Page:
Alexander Selkirk

Alexander Selkirk bigraphy, stories - Scottish sailor and castaway

Alexander Selkirk : biography

1676 – 13 December 1721

Alexander Selkirk (1676 – 13 December 1721), also known as Alexander Selcraig, was a Scottish sailor who spent four years as a castaway after being marooned on an uninhabited island in the South Pacific Ocean.

An unruly youth, Selkirk joined buccaneering expeditions to the South Seas, including one commanded by William Dampier, which called in for provisions at the Juan Fernández Islands off Chile. Selkirk judged correctly that his craft, the Cinque Ports, was unseaworthy, and asked to be left there.

By the time he was rescued, he had become adept at hunting and making use of the resources found on the island. His story aroused great interest at home, and Daniel Defoe’s fictional Robinson Crusoe was based in part on him.


Selkirk has been memorialised in his Scottish birthplace. On 11 December 1885, after a speech by Lord Aberdeen, his wife, Lady Aberdeen, unveiled a bronze statue and plaque in memory of him outside a house on the site of his original home on the Main Street of Lower Largo, Fife, Scotland. David Gillies of Cardy House, Lower Largo, a descendant of the Selkirks, donated the statue created by Thomas Stuart Burnett ARSA., Scots Independent (2006).

The Scotsman is also remembered in his former island home. In 1863 the crew of placed a bronze tablet at a spot called Selkirk’s Lookout on a hill of Más a Tierra, Juan Fernández Islands, to mark his stay. On 1 January 1966 Chilean president Eduardo Frei Montalva renamed Más a Tierra Robinson Crusoe Island, after Defoe’s fictional character, in order to attract tourists. At the same time, the smaller of the two main Juan Fernández Islands known as Más Afuera became Alejandro Selkirk Island, although Selkirk probably never saw that island as it is located to the west.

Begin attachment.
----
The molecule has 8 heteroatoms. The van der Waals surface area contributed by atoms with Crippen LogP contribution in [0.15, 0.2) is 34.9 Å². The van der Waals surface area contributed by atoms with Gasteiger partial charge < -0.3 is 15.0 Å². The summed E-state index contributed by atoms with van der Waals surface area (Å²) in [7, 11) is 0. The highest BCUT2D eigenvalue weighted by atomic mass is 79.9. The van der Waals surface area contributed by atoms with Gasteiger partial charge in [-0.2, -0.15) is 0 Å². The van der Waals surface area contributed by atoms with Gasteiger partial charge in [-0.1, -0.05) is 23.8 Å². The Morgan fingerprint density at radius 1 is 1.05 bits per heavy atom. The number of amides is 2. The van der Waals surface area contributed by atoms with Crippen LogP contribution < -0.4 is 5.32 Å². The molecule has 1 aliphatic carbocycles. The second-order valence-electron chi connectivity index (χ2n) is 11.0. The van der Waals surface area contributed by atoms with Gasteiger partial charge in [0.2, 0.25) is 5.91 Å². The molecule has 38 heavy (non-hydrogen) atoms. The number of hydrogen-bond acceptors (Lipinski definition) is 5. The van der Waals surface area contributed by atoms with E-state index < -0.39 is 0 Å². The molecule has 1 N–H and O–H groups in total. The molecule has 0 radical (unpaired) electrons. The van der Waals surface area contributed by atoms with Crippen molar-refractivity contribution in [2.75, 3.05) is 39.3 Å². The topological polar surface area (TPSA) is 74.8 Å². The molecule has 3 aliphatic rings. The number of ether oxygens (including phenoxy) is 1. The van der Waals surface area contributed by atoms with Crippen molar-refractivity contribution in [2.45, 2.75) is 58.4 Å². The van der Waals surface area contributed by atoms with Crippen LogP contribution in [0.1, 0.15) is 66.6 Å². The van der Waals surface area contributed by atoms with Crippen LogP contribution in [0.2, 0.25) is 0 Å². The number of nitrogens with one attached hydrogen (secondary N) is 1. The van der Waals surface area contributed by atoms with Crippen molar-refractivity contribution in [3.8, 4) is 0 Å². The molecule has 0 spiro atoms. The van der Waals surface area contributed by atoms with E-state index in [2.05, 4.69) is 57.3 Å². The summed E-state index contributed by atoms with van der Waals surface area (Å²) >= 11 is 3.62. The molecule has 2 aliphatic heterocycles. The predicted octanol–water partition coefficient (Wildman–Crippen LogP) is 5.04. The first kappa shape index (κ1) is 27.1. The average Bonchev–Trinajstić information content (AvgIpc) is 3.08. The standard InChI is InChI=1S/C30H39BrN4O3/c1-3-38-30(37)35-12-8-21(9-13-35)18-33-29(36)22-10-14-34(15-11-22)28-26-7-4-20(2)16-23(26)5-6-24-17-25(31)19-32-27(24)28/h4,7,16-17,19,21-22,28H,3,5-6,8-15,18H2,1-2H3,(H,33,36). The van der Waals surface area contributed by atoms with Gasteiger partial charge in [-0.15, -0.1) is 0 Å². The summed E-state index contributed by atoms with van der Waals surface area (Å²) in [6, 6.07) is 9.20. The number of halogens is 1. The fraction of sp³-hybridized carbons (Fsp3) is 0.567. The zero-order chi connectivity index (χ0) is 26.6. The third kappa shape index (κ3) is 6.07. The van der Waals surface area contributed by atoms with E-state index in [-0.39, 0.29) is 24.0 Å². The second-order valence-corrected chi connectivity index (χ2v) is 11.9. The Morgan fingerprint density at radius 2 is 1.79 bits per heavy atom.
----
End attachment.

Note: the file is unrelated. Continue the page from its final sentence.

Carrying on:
In other literary works

  • William Cowper’s "The Solitude Of Alexander Selkirk" is about the feelings of Selkirk as he lived all alone on the island. This poem gave rise to the common phrase monarch of all I survey via the verse:

I am monarch of all I survey, My right there is none to dispute; From the centre all round to the sea, I am lord of the fowl and the brute.

  • Charles Dickens used Selkirk as a simile in Chapter Two of The Pickwick Papers: "Colonel Builder and Sir Thomas Clubber exchanged snuff-boxes, and looked very much like a pair of Alexander Selkirks—’Monarchs of all they surveyed. This is a reference to William Cowper’s poem.
  • In his poem "Inniskeen Road: July Evening", the poet Patrick Kavanagh likens his loneliness on the road to that of Selkirk:

Oh, Alexander Selkirk knew the plight Of being king and government and nation. A road, a mile of kingdom, I am king Of banks and stones and every blooming thing.

  • In "Etiquette", one of W. S. Gilbert’s Bab Ballads, Selkirk is used as a model for the English castaways:

These passengers, by reason of their clinging to a mast, Upon a desert island were eventually cast. They hunted for their meals, as Alexander Selkirk used, But they couldn’t chat together—they had not been introduced.

  • Selkirk is mentioned in Sailing Alone Around the World by Joshua Slocum. During his visit to the Juan Fernández Islands, Slocum runs across a marker commemorating Selkirk’s stay.
  • In Allan Cole and Chris Bunch’s Sten science fiction series, Book Two, The Wolf Worlds, the Scottish character Alex bemoans their predicament after crash landing: A slackit way f’r a mon,’ Alex mourned to himself. ‘Ah dinnae ken Ah’d ever be Alex Selkirk.


Archaeological findings

An archaeological expedition to the Juan Fernández Islands in February 2005 found part of a nautical instrument that could have belonged to Selkirk. The object was "a fragment of copper alloy identified as being from a pair of navigational dividers" dating from the early 18th (or late 17th) century. He is the only person known to have been on the island at that time who is likely to have had dividers, and was said by Woodes Rogers to have such instruments in his possession. The artefact was discovered while excavating a site not far from Selkirk’s Lookout where the famous castaway is believed to have lived.